WINCHESTER — The American Civil Liberties Union (ACLU) of Virginia has doubled down in its opposition to the city’s ban on roadside panhandling.
In a letter mailed Friday to Winchester Mayor David Smith and members of City Council, state ACLU Executive Director Claire G. Gastañaga claims Winchester has two panhandling-related ordinances that “may not withstand a legal challenge under the First Amendment of the United States Constitution.”
This follows an Aug. 22 letter in which the ACLU of Virginia criticized a roadside panhandling ordinance approved by City Council on June 25. However, that letter quoted text from the wrong ordinance, one that was adopted in October 2009 and has not been enforced for four years.
The new letter does not admit the earlier mistake, but instead “supplements previous correspondence ... which referenced only one of the two problematic provisions concerning solicitation on the books in Winchester.”
Winchester Communications Director Amy Simmons said last month the 2009 ordinance was superseded in June by the new roadside panhandling ban, which attempts to sidestep free-speech concerns by stipulating there are “many alternative channels for interaction in the city which do not disrupt traffic flows and create a dangerous situation on roadways.”
Police stopped enforcing the previous ordinance in 2015 due to potential First Amendment problems caused by its overly broad definition of panhandling as “the spoken, written or printed word or such other acts as are conducted in furtherance of obtaining alms or an immediate donation of money.”
In Friday’s letter, Gastañaga called for the repeal of the 2009 ordinance because, “regardless of enforcement, [it] is still the law in effect on panhandling in the city.”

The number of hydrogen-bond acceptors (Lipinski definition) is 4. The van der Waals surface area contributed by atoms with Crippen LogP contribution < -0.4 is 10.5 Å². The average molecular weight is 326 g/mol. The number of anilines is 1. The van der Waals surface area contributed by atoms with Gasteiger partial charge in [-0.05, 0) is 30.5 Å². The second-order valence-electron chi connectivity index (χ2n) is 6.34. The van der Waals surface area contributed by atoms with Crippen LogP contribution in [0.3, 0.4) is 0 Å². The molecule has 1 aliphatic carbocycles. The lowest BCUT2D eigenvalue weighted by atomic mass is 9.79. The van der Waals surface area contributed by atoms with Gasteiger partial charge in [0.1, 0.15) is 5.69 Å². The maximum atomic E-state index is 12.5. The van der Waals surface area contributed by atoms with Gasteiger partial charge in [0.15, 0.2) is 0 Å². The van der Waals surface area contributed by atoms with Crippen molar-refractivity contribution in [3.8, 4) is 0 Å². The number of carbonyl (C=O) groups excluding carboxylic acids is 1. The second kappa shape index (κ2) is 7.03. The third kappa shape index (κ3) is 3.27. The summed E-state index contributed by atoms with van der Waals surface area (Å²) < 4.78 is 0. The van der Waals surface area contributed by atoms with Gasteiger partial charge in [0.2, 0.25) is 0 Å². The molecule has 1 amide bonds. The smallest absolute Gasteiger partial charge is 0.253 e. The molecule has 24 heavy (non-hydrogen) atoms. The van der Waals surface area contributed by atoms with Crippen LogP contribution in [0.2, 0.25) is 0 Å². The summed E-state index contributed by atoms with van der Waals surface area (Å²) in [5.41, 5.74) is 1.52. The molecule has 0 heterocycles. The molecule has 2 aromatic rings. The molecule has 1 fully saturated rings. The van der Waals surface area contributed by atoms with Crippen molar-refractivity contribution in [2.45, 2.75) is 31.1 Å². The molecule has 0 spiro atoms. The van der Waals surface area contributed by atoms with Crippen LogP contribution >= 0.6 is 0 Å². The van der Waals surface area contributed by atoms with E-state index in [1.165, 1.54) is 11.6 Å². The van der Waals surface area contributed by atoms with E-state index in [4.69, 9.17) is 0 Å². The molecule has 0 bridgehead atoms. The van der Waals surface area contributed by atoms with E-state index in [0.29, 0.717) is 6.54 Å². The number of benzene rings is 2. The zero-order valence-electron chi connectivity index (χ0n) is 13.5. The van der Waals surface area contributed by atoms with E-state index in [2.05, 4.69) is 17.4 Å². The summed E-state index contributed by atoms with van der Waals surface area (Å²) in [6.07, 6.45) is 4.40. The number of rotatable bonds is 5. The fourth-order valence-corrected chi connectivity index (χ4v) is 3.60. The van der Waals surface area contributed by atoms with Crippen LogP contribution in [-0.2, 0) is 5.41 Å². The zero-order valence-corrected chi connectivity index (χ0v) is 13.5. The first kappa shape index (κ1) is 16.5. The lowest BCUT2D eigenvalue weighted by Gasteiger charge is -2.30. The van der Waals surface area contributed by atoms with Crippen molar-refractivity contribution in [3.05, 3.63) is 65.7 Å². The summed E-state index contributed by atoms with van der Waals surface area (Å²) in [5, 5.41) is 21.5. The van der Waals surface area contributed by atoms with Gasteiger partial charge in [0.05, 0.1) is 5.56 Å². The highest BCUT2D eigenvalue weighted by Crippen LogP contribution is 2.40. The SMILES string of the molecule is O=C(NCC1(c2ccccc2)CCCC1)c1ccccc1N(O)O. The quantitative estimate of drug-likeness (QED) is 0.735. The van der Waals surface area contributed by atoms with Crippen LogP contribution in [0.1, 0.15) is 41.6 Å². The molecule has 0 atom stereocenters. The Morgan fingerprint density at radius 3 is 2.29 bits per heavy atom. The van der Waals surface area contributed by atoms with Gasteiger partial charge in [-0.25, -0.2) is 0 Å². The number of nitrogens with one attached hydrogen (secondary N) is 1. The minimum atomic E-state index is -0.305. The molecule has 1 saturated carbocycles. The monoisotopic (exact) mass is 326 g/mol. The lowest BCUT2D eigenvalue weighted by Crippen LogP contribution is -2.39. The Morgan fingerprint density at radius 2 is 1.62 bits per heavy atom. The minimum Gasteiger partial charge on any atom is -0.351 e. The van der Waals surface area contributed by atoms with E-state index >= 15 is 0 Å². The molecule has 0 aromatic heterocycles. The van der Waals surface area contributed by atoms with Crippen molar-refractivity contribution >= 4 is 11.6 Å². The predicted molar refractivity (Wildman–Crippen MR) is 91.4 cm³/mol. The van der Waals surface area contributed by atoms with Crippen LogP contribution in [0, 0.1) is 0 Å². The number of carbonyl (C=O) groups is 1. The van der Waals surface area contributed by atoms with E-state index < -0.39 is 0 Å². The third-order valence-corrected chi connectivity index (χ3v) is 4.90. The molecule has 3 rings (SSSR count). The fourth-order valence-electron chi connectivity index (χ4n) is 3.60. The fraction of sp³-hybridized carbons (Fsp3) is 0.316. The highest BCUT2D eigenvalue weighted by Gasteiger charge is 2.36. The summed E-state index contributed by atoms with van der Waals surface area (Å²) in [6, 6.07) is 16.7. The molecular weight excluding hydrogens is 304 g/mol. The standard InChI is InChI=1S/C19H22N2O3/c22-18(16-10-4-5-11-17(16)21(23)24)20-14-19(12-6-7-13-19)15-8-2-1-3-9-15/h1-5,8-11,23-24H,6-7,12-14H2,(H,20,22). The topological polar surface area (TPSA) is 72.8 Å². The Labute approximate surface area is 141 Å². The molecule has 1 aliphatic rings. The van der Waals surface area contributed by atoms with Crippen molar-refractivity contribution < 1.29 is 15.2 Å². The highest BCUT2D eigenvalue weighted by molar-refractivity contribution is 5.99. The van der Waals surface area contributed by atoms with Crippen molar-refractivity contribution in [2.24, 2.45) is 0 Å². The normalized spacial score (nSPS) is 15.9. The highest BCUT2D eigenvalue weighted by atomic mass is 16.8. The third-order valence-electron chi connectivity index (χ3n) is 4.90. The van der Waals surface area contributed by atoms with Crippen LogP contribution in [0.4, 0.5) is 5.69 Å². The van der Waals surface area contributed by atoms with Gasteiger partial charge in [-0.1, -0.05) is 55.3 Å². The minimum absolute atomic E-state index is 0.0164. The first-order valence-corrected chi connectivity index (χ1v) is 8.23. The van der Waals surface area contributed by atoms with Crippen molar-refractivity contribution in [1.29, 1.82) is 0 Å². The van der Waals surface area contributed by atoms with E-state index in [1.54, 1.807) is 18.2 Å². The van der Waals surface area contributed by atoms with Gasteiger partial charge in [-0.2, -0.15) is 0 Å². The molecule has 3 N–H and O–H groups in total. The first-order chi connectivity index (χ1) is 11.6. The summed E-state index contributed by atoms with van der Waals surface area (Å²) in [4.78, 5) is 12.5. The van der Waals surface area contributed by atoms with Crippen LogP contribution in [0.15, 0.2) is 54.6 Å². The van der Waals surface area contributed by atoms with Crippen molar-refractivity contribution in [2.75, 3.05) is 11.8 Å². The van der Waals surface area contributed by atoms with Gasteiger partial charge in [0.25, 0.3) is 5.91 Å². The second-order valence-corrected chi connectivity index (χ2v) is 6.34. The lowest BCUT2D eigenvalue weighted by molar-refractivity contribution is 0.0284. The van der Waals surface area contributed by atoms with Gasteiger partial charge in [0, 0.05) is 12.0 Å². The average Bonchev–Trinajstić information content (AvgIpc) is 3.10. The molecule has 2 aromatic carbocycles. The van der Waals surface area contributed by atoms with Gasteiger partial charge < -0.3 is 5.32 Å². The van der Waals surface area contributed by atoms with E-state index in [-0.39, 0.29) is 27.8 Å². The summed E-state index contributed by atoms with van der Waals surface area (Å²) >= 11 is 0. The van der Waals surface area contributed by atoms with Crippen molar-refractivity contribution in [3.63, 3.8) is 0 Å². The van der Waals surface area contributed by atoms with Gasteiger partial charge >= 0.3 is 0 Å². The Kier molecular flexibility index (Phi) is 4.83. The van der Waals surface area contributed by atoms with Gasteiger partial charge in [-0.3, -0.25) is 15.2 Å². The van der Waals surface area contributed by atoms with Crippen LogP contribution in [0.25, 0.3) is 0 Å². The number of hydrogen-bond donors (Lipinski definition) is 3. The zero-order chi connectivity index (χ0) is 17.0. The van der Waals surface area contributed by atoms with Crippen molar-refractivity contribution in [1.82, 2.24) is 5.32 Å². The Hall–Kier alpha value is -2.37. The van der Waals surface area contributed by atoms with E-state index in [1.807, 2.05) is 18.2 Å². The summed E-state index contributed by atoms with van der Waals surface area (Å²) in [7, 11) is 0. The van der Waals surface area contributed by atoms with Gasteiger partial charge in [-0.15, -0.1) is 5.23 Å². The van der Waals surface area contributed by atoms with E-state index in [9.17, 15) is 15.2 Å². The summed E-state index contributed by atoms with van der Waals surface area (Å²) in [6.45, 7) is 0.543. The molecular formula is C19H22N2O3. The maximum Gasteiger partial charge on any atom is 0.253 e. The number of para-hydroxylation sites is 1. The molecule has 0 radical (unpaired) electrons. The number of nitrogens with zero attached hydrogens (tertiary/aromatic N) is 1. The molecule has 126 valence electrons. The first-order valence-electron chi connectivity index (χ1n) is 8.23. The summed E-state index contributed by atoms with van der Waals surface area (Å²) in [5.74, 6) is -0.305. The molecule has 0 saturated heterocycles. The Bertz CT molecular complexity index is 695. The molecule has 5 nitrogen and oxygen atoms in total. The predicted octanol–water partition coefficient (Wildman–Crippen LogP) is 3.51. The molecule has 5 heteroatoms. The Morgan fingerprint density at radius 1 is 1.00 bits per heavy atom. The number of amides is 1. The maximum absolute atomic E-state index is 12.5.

She also wants Winchester to repeal the new ordinance, which bans panhandling at intersections but notes that are other ways to legally solicit money, because “there is reason to believe this code provision may not ... survive constitutional scrutiny.”
Gastañaga cited a 2015 federal case, Reynolds v. Middleton, in which justices with the U.S. Court of Appeals for the Fourth Circuit of Virginia affirmed that solicitation is a form of constitutionally protected speech. She compared the federal case from Henrico County with Winchester’s new ordinance, claiming it puts an unnecessary and potentially unconstitutional burden on free speech.
“As the plaintiff in Reynolds asserted, ‘the county has other, less restrictive means available to further its asserted ... safety interest by enforcing existing traffic laws — such as those governing jaywalking, obstructing traffic, loitering, and the like — against any roadway solicitors who in fact obstruct traffic or otherwise cause problems,’” Gastañaga wrote.
ACLU of Virginia Director of Strategic Communications Bill Farrar has said his organization is not threatening legal action against Winchester, but hopes city officials will revisit the two panhandling ordinances based on information provided in the two letters.